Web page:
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Elizabeth Murray Inman to John Murray, 18 September 1783, J.M. Robbins Papers, Courtesy, Massachusetts Historical Society. Page 1

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Elizabeth Murray Inman to John Murray, 18 September 1783.

In this letter, full of family news, Elizabeth responds to apparent criticism from her older brother John, a doctor in Norwich, England, of her earlier actions in bringing his daughter Polly to America. Although John's letter does not exist, it is clear from Elizabeth's response that she believed he was accusing her of forcing an unnecessary sacrifice on Polly by arranging for her to leave her family in the spring of 1770 to keep shop in Boston. On pages three and four, she alludes to his comments suggesting that Polly had taken a step down by shopkeeping. Elizabeth defends herself against this charge and points out the success she met as a shopkeeper, recalling with gratitude her own "spirit of Independence."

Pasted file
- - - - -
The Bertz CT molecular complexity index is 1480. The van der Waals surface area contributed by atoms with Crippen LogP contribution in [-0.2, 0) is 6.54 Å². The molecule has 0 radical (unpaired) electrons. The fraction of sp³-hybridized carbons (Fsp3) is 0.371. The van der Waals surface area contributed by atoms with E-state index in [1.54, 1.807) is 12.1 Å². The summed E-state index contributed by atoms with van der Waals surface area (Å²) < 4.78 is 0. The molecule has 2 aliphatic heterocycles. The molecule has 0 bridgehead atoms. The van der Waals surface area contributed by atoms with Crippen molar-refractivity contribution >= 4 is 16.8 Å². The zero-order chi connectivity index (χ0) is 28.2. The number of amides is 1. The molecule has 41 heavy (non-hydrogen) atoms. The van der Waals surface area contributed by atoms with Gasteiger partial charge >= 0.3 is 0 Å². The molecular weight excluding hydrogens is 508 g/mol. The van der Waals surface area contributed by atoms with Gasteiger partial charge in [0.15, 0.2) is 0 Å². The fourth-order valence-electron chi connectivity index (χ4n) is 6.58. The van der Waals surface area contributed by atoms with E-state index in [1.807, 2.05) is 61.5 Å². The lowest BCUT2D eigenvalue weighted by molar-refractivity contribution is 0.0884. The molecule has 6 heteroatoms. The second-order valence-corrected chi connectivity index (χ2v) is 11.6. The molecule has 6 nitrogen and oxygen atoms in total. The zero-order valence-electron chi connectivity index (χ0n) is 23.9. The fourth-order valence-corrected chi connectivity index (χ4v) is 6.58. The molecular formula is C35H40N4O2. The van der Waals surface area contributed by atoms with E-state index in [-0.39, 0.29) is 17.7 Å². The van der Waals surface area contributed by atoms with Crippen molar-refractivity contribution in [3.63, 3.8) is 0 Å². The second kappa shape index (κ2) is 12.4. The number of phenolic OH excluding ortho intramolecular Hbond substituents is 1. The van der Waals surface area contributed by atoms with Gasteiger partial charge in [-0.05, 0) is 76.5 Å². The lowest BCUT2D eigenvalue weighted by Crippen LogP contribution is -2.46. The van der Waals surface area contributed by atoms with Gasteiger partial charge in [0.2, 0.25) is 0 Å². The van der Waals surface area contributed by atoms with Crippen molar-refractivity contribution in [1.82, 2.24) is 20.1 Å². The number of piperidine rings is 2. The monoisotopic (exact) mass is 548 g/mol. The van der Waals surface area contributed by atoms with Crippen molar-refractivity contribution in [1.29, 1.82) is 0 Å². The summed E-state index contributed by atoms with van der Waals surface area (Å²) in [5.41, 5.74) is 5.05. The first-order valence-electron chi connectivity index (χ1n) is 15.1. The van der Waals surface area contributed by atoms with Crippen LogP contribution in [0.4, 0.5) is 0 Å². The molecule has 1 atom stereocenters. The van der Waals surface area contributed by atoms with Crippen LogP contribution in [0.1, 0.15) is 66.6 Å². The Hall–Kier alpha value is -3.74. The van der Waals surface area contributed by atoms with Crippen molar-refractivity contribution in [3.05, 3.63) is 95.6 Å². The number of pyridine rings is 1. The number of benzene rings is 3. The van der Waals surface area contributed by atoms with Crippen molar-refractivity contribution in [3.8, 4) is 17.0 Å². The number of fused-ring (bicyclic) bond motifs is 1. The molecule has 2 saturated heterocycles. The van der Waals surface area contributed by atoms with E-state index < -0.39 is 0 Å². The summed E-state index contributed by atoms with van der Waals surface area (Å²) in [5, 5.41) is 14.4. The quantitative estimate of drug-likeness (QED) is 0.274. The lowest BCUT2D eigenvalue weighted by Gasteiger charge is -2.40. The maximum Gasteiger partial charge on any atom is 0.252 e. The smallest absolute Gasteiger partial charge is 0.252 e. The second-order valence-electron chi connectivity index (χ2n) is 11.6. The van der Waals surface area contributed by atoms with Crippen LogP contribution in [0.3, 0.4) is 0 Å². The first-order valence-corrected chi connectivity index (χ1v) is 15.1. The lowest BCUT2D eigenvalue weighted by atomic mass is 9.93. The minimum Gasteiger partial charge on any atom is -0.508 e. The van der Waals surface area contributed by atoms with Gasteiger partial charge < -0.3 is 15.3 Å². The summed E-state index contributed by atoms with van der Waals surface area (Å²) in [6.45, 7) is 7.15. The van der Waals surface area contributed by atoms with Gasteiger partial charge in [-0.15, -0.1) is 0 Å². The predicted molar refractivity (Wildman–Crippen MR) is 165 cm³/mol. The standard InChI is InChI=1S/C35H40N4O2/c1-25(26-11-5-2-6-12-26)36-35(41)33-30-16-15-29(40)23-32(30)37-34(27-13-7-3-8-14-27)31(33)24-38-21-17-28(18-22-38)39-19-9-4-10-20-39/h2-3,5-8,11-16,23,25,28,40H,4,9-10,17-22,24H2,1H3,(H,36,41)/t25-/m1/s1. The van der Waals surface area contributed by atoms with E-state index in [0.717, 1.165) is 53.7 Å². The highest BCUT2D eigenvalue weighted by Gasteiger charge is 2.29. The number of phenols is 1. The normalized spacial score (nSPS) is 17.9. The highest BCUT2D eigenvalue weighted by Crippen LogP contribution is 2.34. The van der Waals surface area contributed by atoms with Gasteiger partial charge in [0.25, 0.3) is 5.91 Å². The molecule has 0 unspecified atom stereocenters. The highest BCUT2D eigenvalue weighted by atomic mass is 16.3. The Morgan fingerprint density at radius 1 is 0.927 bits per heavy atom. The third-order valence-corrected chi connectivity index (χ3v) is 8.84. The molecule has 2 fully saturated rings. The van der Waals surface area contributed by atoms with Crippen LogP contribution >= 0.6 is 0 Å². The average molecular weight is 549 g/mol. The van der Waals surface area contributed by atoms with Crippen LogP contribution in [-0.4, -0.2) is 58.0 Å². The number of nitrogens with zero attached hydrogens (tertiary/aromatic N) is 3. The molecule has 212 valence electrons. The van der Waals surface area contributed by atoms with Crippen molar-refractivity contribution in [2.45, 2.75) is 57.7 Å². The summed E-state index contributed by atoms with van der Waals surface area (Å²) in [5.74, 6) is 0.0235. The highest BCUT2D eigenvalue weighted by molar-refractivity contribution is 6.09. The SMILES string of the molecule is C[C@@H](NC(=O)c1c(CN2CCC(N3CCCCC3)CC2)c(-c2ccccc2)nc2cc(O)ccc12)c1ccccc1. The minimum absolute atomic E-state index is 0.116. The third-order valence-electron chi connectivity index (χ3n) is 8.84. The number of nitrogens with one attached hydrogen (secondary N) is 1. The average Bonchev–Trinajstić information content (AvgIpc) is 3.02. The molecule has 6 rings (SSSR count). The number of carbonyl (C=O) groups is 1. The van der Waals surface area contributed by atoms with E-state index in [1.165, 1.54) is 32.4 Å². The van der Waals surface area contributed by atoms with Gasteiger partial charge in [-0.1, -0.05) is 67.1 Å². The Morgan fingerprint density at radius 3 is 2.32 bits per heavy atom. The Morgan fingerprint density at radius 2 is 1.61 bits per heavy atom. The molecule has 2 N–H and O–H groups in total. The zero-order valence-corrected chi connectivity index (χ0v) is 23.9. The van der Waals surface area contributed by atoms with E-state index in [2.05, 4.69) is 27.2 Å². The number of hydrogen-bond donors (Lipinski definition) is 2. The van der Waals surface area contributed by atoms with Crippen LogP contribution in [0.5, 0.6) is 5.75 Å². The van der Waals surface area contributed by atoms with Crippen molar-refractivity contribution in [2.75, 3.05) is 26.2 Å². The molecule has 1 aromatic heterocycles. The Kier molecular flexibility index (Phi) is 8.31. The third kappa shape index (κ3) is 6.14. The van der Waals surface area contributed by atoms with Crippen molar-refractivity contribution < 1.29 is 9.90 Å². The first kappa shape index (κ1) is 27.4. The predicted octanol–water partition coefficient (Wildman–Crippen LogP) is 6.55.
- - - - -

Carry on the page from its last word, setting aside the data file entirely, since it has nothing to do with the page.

This letter contains references to several members of Murray’s extended family. “Anne” is Anne Murray Powell, John’s daughter who kept shop along with Polly in Boston in the early 1770s. “Mr I” is Ralph Inman, Elizabeth Murray’s third husband. “Mr Clark” is her nephew, John Innes Clark, a prominent merchant and the son of her sister Barbara. “Mrs Forbes” is her niece, Dolly Murray Forbes, the daughter of James Murray. “Mrs Barnes” is her good friend Christian Barnes, who became part of the Loyalist exiles community in England. “Mr Bridgen” is Edward Bridgen, an old friend and merchant in London.


seealsoFor more information on Elizabeth’s business plans for Polly, see the letters of Edward Bridgen and James Waller, as well as Elizabeth Murray’s correspondence from early 1770 in the correspondence section of "Archives."